The following year, however, Joinus was replaced as Van Don’s developer by Vietnamese property company Sun Group. Provincial management authority deputy director Trinh van Hong said a new investor had to be found, as under Joinus, there had been no positive progress.

In Joburg, Andre Botha, Castlepines Global Equity GM (Africa and MidEast) says: “The project in Tunisia has been delayed by political violence in the country, but remains planned for future implementation.” He can offer no amplification on the three 2014 projects scantily mentioned by David Grose in his Tunis presentation. “These projects are ongoing and the details are confidential,” says Botha. He declines comment on the apparent fall-through of Castlepines’ US$1.1bn investment in Vietnam’s Van Don Airport.

Last year Castlepines received more media plaudits for racing to the aid of Australia’s troubled Discovery Metals, offering US$110m to pay Discovery’s debts and develop its underground copper mine in Botswana. Four months later, however, Discovery’s lender syndicate rejected the Castlepines rescue package and Discovery went into voluntary administration.

Regarding Wepani Village in Mozambique, Botha says: “Wepani was unable or unwilling to meet our agreed investment criteria. Accordingly the project failed to satisfy our due diligence examination.

“Unfortunately, sometimes our clients overestimate the commercial viability of their projects and their projects fail our due diligence process, as was the case with Wepani.”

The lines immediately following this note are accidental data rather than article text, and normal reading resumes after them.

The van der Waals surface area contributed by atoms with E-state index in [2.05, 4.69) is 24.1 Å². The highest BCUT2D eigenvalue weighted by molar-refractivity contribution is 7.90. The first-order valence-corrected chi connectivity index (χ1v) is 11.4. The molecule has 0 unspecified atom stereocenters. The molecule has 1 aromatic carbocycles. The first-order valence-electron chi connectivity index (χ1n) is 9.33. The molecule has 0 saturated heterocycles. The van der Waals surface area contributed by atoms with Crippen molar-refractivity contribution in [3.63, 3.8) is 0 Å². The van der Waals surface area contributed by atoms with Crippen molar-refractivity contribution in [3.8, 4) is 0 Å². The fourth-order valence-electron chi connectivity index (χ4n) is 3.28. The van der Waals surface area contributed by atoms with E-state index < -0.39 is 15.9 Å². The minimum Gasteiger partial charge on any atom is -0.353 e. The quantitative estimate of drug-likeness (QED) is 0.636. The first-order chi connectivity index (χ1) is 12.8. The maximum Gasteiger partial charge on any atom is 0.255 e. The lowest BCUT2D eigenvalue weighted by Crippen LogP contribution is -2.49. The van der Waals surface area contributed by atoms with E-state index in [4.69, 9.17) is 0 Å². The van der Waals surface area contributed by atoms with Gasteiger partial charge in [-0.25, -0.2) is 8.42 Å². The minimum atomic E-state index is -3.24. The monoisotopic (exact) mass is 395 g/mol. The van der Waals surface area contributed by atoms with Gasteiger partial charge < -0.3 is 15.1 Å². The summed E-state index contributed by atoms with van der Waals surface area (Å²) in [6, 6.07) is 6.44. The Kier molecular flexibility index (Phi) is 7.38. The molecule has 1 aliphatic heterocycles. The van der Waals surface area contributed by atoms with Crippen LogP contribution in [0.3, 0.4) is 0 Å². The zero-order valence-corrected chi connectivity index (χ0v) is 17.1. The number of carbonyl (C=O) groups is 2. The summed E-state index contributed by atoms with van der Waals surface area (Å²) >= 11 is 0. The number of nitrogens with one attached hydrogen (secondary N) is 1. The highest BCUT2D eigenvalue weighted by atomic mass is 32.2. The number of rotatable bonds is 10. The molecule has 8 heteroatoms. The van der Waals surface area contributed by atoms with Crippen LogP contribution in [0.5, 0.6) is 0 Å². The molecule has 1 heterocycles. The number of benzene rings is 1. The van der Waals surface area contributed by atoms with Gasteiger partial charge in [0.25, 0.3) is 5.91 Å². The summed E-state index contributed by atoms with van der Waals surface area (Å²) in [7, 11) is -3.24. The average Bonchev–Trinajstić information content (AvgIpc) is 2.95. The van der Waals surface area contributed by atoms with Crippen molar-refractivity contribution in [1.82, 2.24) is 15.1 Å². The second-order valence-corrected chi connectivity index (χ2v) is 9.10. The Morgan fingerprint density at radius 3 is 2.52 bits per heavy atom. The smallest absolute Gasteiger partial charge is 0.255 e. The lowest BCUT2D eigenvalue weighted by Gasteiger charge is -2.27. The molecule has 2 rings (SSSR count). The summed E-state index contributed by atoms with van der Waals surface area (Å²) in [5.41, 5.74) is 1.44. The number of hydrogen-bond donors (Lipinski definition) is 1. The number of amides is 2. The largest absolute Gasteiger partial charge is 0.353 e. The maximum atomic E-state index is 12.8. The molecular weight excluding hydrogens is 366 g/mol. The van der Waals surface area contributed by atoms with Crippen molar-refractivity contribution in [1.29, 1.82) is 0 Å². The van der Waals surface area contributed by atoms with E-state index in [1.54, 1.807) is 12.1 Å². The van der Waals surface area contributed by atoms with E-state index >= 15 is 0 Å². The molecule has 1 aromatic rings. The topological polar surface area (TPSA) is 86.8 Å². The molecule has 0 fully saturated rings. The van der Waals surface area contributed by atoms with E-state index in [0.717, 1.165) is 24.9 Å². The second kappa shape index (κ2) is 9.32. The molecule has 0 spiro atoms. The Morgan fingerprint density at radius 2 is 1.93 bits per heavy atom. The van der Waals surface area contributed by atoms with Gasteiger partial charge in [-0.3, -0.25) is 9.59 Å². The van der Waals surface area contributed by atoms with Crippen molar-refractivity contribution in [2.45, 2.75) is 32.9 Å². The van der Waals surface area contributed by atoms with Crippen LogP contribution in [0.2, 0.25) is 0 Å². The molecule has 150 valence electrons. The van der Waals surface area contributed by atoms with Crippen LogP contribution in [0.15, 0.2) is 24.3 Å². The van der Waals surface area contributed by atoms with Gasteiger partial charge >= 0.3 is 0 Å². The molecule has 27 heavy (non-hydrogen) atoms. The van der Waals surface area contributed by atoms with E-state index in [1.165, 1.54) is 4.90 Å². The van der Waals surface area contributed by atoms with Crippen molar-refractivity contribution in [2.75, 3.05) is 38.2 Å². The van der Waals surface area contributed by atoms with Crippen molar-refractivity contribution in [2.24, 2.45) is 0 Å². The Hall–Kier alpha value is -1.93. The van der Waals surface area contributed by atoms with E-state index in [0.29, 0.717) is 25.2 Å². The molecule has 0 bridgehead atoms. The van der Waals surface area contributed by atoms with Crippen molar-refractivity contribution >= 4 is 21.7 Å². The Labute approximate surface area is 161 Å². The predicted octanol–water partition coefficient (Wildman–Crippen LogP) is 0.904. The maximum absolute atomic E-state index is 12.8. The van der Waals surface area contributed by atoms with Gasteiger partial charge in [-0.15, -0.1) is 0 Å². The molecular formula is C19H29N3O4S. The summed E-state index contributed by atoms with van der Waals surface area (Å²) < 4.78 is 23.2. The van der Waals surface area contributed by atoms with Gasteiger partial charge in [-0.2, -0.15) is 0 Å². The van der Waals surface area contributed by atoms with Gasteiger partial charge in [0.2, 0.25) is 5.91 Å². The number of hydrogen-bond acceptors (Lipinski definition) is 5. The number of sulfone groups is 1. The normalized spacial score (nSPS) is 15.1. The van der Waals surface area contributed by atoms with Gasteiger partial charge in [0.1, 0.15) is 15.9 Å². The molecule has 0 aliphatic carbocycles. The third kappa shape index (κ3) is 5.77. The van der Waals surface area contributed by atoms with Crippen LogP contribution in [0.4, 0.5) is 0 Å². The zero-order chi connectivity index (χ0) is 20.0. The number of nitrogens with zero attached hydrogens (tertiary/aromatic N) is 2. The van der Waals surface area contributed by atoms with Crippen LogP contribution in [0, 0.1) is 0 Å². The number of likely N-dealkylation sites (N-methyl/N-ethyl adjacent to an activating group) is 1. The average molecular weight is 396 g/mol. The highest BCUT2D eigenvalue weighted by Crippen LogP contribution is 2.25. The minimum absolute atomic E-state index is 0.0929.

Prof Girish Modi declines to give a view on Castlepines and his lost US$130,000. Andre Botha says: “Wepani paid this fee for outsourced legal and tax advisers to conduct the due diligence on our behalf. This fee is non-refundable.”

From Castlepines’ “representative office” in London at 39 St James’s Street, Piccadilly (they rent one of those units that provide a swish address) chief executive David Grose emailed Wepani’s Geoffrey Freeman: “You seem incapable of understanding that you have not even remotely met our criteria with your current project. What you do from here is entirely up to you.”

Despite Castlepines’ rebuff, Geoffrey Freeman tells Noseweek he has now secured new investors for Wepani: Industrial and Chemical Bank of China has “committed” to put up half the money, on condition that Bank of China comes up with the other half. Chinese State Construction Engineering Corp, he says, will do the construction.